Home » Senate committee votes to halt Atchafalaya Bridge fine increase

Senate committee votes to halt Atchafalaya Bridge fine increase

by Minden Press-Herald

By Elizabeth White | LSU Manship School News Service  

The Senate Transportation, Highway and Public Works Committee voted unanimously Wednesday to reverse legislation from 2022 that would have doubled fines and installed camera safety devices on the Atchafalaya Basin Bridge on I-10.

Sen. Blake Miguez, R-New Iberia, and Sen. Caleb Kleinpeter, R-Port Allen, proposed Senate Bill 379 on behalf of the sheriffs and district attorneys and citizens of Iberville and St. Martin parishes. 

They said that the fines, which could rise to $700 or more, would be prohibitive for most drivers. State and local officials also testified that most of the money from the fines would go to the company operating the cameras.

Law-enforcement officials said they would prefer to have their officers patrol that stretch of roadway, and that would enable them to keep most of the fine money to help pay for their justice systems.

“We have to properly fund our criminal justice system,” said Miguez. “We want to make sure we deter crime in this state and make sure that we have a police presence.”

In 2022, former Gov. John Bel Edwards signed Act No. 426 into law which designated the Atchafalaya Basin Bridge a highway safety corridor and proposed a three-phase process to implement safety restrictions. The changes began in August of 2022.

The first and second phase added more speed limit signs and signs that show drivers their speed when on the bridge. These two phases also changed the speed limit to 60 mph for cars and 55 mph for trucks. 

Phase three would require the Department of Transportation Development to contract out camera safety devices and have them installed on the bridge. Once that was completed, citations for speeding would double, totaling from $700 to $1,000 depending on previous offenses.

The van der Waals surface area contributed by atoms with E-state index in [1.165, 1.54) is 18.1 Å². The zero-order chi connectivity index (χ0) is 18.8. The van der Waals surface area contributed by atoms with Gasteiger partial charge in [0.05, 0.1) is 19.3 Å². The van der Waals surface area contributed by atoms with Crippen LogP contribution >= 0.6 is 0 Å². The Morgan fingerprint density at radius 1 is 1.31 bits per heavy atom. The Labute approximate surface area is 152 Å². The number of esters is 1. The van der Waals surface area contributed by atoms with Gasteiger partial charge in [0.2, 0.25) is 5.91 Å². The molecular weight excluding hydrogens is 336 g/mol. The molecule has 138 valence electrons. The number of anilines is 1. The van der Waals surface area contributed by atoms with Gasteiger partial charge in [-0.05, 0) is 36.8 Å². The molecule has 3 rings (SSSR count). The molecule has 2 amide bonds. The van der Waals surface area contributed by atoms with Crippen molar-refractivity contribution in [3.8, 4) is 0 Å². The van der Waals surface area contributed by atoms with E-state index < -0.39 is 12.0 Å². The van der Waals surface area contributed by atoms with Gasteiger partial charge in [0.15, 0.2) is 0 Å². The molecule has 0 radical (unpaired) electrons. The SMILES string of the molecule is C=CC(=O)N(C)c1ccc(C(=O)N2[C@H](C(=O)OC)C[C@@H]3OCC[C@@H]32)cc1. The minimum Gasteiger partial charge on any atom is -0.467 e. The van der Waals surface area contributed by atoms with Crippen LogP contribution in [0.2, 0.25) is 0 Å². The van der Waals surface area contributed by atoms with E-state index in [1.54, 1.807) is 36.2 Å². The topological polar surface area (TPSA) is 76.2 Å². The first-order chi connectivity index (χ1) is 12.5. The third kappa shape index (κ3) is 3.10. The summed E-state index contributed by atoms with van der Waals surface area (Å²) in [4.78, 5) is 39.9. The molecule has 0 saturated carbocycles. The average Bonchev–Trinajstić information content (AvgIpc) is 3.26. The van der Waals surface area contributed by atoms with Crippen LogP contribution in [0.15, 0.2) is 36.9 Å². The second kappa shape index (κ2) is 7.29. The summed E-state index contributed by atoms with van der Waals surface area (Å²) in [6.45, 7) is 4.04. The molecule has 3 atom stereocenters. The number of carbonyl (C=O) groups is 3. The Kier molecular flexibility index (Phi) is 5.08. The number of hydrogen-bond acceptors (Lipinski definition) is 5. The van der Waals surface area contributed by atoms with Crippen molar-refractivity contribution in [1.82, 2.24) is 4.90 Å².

The new bill would repeal phase three to keep a majority of the money from citations from going to the company that installed and maintained the cameras rather than to parish governments, as citations issued by officers do.

“This is very different than how the funds flow with a normal citation where those dollars go to things like our criminal court, our district attorneys, our sheriffs, our clerks, our crime labs,” said Miguez. “The last thing we need to do is make sure that these funds go towards a private entity and not straight to our locals.” 

The original act passed because of safety concerns on the bridge, with its narrow lanes and 18-inch shoulders. However, both the Iberville and St. Martin sheriffs testified that they have exhausted many resources over the last few years to increase safety on the bridge. 

“The efforts that my deputies are doing are working and, and when we were notified that there was an issue on I-10, we addressed the issue, and that’s what we’re doing now,” said St. Martin Sheriff Becket Breaux. “In 2019 there was one fatality crash, 126 wrecks, and in 2023 no fatalities and 103 wrecks.” 

Supporters of the change also shared concerns over relying on the camera safety devices rather than patrol cars stopping speeders because police stops can sometimes lead to arrests for other crimes. 

If the bill were to be passed through the Legislature and signed by Gov. Jeff Landry, phase three would not take effect, and the bridge would no longer be designated a highway safety corridor. However, the safety measures from the first two phases would remain. 

The committee also unanimously passed an amended version of Senate Bill 302, proposed by Sen. Stewart Cathey, R-Monroe, involving red-light camera and enforcement devices held by police officers. 

The amendment changed the bill to provide parameters for using the automated speed enforcement devices, such as specifying how far a speed limit sign must be before a device to give drivers’ fair warning of the limit.

Senate Bill 279 was also debated Wednesday and drew a large audience. The bill, brought by Sen. Mike Fesi, R-Houma, would have prohibited individuals who are unlawfully in the United States or do not have insurance from driving on highways.

Fesi voluntarily deferred the bill after members of the committee pointed out that similar measures were struck down by the Louisiana Supreme Court and the United States Supreme Court.

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